NATO: Expansion and Division
NATO: Expansion and Division
Putting countries on a path toward membership is good for security interests write Spencer Boyer and James Lamond; ambassador refutes claims.
Addendum added March 18, 2008: Letter of response from Alexandros P. Mallias, Ambassador of Greece.
Congress is holding hearings regarding the future of NATO this week, in advance of a NATO summit next month in Bucharest, Romania. Summit participants will debate how to succeed in Afghanistan, but also focus on the contentious issue of NATO expansion into the Balkans and the former Soviet Union—specifically the possibility of membership for Albania, Croatia, Macedonia, Georgia, and Ukraine.
There are valid arguments to be made on both sides of the expansion debate, but the United States would be best served by encouraging the alliance to move forward with the current slate of aspirants.
The foreign ministers of NATO member states agreed in principle that Albania and Croatia should be offered membership, but are split on Macedonia. For more than 15 years, Greece has protested the former Yugoslav republic’s name, as it feels it implies a claim to a region of northern Greece also called Macedonia.
Based on this, Greece is threatening to veto any membership offer for the country. If Macedonia is denied membership, NATO states have argued that it might be better to postpone a decision on Albania as well so that Macedonia is not the only state left behind.
The two former Soviet republics of Ukraine and Georgia have formerly requested a Membership Action Plan, or “MAP,” from NATO, which would be the first step toward membership. The eastern European countries in NATO that were once part of the Soviet Bloc have been encouraging this enlargement, while several Western European countries, led by Germany and France, oppose the MAP offer.
The primary argument against putting Ukraine and Georgia on a path to membership is that it would anger Russia, whose relationship with the West has grown cold over Kosovo, the missile defense system, and arms control in Europe.
The arguments against moving forward with the Ukraine and Georgia make a bit more sense than those against the Balkan hopefuls, but still aren’t convincing enough.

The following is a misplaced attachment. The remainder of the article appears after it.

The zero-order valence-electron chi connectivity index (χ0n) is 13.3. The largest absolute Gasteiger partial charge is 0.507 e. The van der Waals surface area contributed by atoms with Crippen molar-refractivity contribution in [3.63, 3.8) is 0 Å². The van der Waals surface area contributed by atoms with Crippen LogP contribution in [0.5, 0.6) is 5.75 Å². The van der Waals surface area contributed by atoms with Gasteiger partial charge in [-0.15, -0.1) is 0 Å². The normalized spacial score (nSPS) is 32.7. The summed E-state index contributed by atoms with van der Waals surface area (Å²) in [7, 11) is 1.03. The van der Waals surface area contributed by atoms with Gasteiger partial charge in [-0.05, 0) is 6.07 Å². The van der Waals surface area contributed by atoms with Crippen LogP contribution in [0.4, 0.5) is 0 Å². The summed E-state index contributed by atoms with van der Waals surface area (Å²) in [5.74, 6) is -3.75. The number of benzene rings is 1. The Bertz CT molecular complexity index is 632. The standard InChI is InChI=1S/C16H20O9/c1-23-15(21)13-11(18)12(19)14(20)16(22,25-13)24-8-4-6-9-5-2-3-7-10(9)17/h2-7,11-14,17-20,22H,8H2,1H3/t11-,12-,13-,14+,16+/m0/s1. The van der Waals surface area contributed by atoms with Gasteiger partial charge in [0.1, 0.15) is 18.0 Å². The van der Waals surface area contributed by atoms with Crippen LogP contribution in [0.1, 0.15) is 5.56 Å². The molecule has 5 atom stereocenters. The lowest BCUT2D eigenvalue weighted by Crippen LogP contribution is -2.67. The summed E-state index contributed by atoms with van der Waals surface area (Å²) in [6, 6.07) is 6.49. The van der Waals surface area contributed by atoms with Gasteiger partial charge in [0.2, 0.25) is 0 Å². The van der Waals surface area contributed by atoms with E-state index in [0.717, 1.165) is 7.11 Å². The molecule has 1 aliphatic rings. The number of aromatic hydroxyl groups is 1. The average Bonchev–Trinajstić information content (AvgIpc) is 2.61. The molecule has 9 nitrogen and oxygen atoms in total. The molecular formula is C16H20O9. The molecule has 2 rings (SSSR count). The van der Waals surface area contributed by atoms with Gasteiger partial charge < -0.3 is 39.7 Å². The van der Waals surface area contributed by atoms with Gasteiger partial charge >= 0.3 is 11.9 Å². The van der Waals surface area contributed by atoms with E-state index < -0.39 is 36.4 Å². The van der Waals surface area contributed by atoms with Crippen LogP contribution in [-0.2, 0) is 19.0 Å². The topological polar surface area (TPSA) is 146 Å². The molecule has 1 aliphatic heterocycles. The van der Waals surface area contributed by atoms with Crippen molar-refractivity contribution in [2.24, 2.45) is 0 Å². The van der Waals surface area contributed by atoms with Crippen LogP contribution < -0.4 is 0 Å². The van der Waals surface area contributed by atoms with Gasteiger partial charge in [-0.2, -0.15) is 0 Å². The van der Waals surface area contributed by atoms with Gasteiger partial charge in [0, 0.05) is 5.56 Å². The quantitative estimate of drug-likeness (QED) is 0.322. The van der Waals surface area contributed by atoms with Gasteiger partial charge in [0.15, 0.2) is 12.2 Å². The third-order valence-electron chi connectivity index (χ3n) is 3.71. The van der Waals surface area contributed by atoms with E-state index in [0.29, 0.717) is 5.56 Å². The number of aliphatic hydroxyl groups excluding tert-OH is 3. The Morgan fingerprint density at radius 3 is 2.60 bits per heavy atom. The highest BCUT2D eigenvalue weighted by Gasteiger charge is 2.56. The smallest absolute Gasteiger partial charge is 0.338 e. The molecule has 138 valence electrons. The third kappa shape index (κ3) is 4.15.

Macedonia has met the necessary criteria to obtain an invitation for NATO membership, and expanding membership to the Balkans will help create and maintain stability in this volatile region. Macedonia has also been helpful to NATO in Kosovo and elsewhere in the world. It shouldn’t be held hostage to the insecurities of Greece, and Albania certainly shouldn’t be secondarily punished because the alliance doesn’t want Macedonia to feel left out. Maxime Verhagen, the Dutch Foreign Minister, is absolutely correct in his assertion that "a name cannot be an objection for the accession of a country."
In fact, Macedonia has done its part to alleviate Greece’s concerns by enacting a constitutional amendment declaring that it has no territorial designs on neighboring states. It has also agreed to participate in a bilateral dialogue with the Greek government to address the concerns Greece has with Macedonia’s name.
Concerning Ukraine and Georgia, it’s understandable that some in the West would prefer not to make tense relations with Russia any worse by putting those two countries on the road to NATO membership. Russia has threatened to aim nuclear weapons at Ukraine if it becomes a member. In addition, skeptics argue that these two countries have experienced too much political turmoil recently and that there is not enough public support for NATO membership in Ukraine.
Yet NATO expansion to former Warsaw Pact countries has been helpful in bringing about the political stability that the West seeks from our eastern neighbors, and the future benefits that come with membership in NATO can be a great driving force for reform in candidate countries. Furthermore, agreeing on a MAP for Ukraine and Georgia is only a first step in what could be a long discussion.